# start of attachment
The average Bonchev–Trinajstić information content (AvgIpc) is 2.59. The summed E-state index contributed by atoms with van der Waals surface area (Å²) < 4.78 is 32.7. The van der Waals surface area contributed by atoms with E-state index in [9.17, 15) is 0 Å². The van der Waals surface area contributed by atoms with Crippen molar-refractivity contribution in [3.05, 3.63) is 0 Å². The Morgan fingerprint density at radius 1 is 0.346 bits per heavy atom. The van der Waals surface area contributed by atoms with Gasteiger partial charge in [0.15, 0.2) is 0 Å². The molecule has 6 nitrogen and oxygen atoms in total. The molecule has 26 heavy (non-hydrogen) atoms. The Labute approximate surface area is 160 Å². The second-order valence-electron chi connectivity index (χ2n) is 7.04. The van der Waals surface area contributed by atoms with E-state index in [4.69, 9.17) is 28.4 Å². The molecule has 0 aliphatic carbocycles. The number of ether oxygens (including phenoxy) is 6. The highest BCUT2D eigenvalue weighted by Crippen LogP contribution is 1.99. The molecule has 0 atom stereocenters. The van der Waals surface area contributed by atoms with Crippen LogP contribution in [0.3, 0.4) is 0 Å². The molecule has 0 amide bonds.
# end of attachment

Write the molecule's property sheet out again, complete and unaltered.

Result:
The average Bonchev–Trinajstić information content (AvgIpc) is 2.59. The summed E-state index contributed by atoms with van der Waals surface area (Å²) < 4.78 is 32.7. The van der Waals surface area contributed by atoms with E-state index in [9.17, 15) is 0 Å². The van der Waals surface area contributed by atoms with Crippen molar-refractivity contribution in [3.05, 3.63) is 0 Å². The Morgan fingerprint density at radius 1 is 0.346 bits per heavy atom. The van der Waals surface area contributed by atoms with Gasteiger partial charge in [0.15, 0.2) is 0 Å². The molecule has 6 nitrogen and oxygen atoms in total. The molecule has 26 heavy (non-hydrogen) atoms. The Labute approximate surface area is 160 Å². The second-order valence-electron chi connectivity index (χ2n) is 7.04. The van der Waals surface area contributed by atoms with E-state index in [4.69, 9.17) is 28.4 Å². The molecule has 0 aliphatic carbocycles. The number of ether oxygens (including phenoxy) is 6. The highest BCUT2D eigenvalue weighted by Crippen LogP contribution is 1.99. The molecule has 0 atom stereocenters. The van der Waals surface area contributed by atoms with Crippen LogP contribution in [0.3, 0.4) is 0 Å². The molecule has 0 amide bonds.